In the 16th century, the dons at Oxford University had a rather cavalier attitude to the valuable documents in their care. Books were routinely sold to raise funds to pay the librarian, and in 1555 everything with even the faintest whiff of Popery was removed, the precious manuscripts sold to a bookbinder for the price of the vellum alone. It was only in 1598, when Thomas Bodley established the library that bears his name, that this tide of philistinism abated.

The Bodleian is one of the 23 institutions categorised, with bizarre “translationese” grammar, as The Most Beautiful Libraries of the World. They are private and public, academic and religious. The decorative styles, too, are wide-ranging: sepulchral Gothic at Manchester’s John Rylands Library, eye-blistering Rococo in the monastic library at Wiblingen, and frescoed Renaissance grandeur at the Escorial. The Vatican is unique among those featured, in that its books are kept hidden in locked cupboards – highly appropriate for a library containing a hall known as the “Secret Archives” and which was notorious for centuries as a place where books were kept not for reference, but to be suppressed. Even so, it is commendable that the Vatican chose to squirrel away the works of the great heresiarchs rather than burn them – who would have expected the Pope to own a translation of Aesop’s Fables in Martin Luther’s handwriting?

The collections, of course, are a major component of the libraries’ aesthetic appeal. Antique, leather-bound tomes provide a sense of continuity, of amassed knowledge, which newer volumes cannot equal. The perspectival majesty of the Long Room at Trinity College, Dublin, for example, would be somewhat diluted if its lettered shelves were stocked with faded-orange Penguins and acid-pastel Chick Lit. It is a shame that de Laubier’s lavish photos do not also show the peerless Book of Kells, donated to that library by Archbishop Ussher (the 17th-century Primate who confidently predicted that the world would end on 23 Oct 1997). This may well be because the illuminated gospel that is seen by countless gawping tourists is in fact a Swiss-made replica dating from 1990, the original being too fragile for display.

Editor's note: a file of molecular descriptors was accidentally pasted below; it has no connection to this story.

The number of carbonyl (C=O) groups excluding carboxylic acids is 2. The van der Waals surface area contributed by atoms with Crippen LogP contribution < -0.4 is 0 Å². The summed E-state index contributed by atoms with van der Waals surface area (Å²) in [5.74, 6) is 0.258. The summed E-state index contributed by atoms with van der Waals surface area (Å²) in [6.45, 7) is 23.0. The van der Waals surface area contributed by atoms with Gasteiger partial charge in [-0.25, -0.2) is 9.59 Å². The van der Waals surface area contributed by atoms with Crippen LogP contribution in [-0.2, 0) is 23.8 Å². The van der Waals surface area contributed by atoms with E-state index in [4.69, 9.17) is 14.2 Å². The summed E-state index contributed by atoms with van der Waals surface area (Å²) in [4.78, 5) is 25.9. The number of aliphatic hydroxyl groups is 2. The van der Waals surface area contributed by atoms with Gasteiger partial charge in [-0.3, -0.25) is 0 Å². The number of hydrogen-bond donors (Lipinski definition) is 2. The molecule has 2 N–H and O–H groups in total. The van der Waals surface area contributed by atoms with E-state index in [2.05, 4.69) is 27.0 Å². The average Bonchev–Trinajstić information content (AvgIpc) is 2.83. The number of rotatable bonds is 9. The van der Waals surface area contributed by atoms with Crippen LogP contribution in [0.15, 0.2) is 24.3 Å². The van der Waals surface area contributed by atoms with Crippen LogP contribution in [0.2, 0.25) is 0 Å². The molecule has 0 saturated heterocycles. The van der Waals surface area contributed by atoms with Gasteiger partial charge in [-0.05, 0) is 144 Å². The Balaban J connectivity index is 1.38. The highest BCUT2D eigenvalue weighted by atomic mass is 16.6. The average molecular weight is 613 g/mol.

Saint Columba, to whom the Book of Kells is traditionally attributed, was exiled from Ireland for copying a book without its owner’s permission. (Since copyright law did not even exist in the 6th century, this punishment seems a little harsh.) Such dissemination of knowledge, later intensified by the printing press, was the foundation on which all the libraries depicted in this book were built. And it is the electronically enhanced ease with which information can now be copied and distributed that most threatens them.

Nowhere is this more apparent than in the New York Public Library, a place where, according to Bosser’s text, “the reader forges an almost ritualistic distance between the bustling street and the simple, pure and auspicious act of opening a book”. Today, however, its echoing halls resound to the clacking of a thousand laptop keyboards. Few visitors look up at the Beaux Arts frescoes on the ceiling, let alone look up any of the 12 million items in its collection (including both the first Gutenberg bible brought to North  America and the scenery from West Side Story); they value the library’s free internet access far more than the books on its shelves. It seems that the heirs of those Oxford dons are alive and well and logging on.

First published in World of Interiors issue 257. Reproduced with permission.

The Most Beautiful Libraries
of the World

by Jacques Bosser & Guillaume de Laubier  (Thames & Hudson)

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